sys::Uri          <-->  String
 sys::Uuid         <-->  String
 sys::Version      <-->  String

Plus any Type annotated with @Serializable { simple = true } is converted to and from a Str. Combined that accounts for all Fantom literals and core types.

Const vs Non-Const

This library can instantiate any Fantom object, both const and non-const. But if the type is const, or if it has non-null fields, then it must have an it-block ctor like the one below. That is the only way fields can be set during construction.

const class User {

    const Str name

    // the it-block ctor
    new make(|This| f) {

Null vs Non-Null

Nullable fields are optional, that is, they do not require a JSON value.

class User {
    Str? name  // name is optional because it is nullable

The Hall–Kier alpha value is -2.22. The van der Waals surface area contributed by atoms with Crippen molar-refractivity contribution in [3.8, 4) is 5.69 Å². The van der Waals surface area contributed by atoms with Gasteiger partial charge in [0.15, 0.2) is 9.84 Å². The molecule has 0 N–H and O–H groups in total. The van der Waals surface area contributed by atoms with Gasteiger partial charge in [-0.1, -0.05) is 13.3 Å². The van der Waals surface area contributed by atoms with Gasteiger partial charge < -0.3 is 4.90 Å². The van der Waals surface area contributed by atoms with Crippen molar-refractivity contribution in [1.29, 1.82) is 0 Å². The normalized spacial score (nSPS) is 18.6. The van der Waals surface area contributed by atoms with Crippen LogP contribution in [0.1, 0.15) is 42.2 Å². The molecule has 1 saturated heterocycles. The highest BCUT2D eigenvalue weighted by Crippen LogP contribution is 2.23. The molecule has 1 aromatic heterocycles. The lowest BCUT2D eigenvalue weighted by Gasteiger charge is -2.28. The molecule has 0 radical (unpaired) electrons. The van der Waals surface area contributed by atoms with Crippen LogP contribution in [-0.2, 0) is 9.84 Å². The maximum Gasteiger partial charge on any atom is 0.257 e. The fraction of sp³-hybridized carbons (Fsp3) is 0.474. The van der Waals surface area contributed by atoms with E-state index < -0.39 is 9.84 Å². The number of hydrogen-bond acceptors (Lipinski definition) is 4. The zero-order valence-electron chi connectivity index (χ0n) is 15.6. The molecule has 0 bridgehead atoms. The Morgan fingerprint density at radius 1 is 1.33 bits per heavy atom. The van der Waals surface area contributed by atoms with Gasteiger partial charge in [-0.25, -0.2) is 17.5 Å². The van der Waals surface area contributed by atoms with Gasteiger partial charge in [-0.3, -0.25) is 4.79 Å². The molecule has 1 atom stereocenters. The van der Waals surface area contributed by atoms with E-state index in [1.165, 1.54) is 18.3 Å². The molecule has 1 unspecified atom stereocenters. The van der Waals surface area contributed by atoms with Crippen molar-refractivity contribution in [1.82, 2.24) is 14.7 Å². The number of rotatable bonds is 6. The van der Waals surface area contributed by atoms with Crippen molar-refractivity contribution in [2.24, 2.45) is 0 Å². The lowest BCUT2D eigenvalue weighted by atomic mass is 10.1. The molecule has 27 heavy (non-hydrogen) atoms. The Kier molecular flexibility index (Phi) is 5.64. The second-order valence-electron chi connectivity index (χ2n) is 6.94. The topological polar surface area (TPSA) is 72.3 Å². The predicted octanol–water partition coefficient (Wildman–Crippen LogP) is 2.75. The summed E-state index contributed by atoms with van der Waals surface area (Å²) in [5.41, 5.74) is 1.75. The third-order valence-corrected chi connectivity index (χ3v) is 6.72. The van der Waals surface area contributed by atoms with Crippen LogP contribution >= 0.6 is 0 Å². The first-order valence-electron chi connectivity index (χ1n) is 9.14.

new make(|This| f) { f(this) }

json := "{}"
user := Json().fromJson(json, User#) as User

echo(user.name)  // --> null

Similarly, when converting an entity to JSON, null values are not written out:

class User {
    Str? name

    new make(|This| f) { f(this) }

user := User { name = null }
json := Json().toJson(user)

echo(json)  // --> {}

Property Names

Sometimes you want the JSON name to be different to the field names. To facilitate this, set the @JsonProperty.name attribute:

class User {
    @JsonProperty { name = "judge" }
    Str? name

    new make(|This| f) { f(this) }

user := User { name = "Dredd" }
json := Json().toJson(user, User#)

echo(json)  // --> {"judge":"Dredd"}

Pickle Mode

Sometimes you wish to read / write objects to JSON that are outside of your control, meaning their fields won't be annotated with @JsonProperty facets. To facilitate this, you can turn on Pickle Mode whereby all non @Transient fields are converted, regardless of any @JsonProperty facets. Data from @JsonProperty facets, however, will still honoured if defined.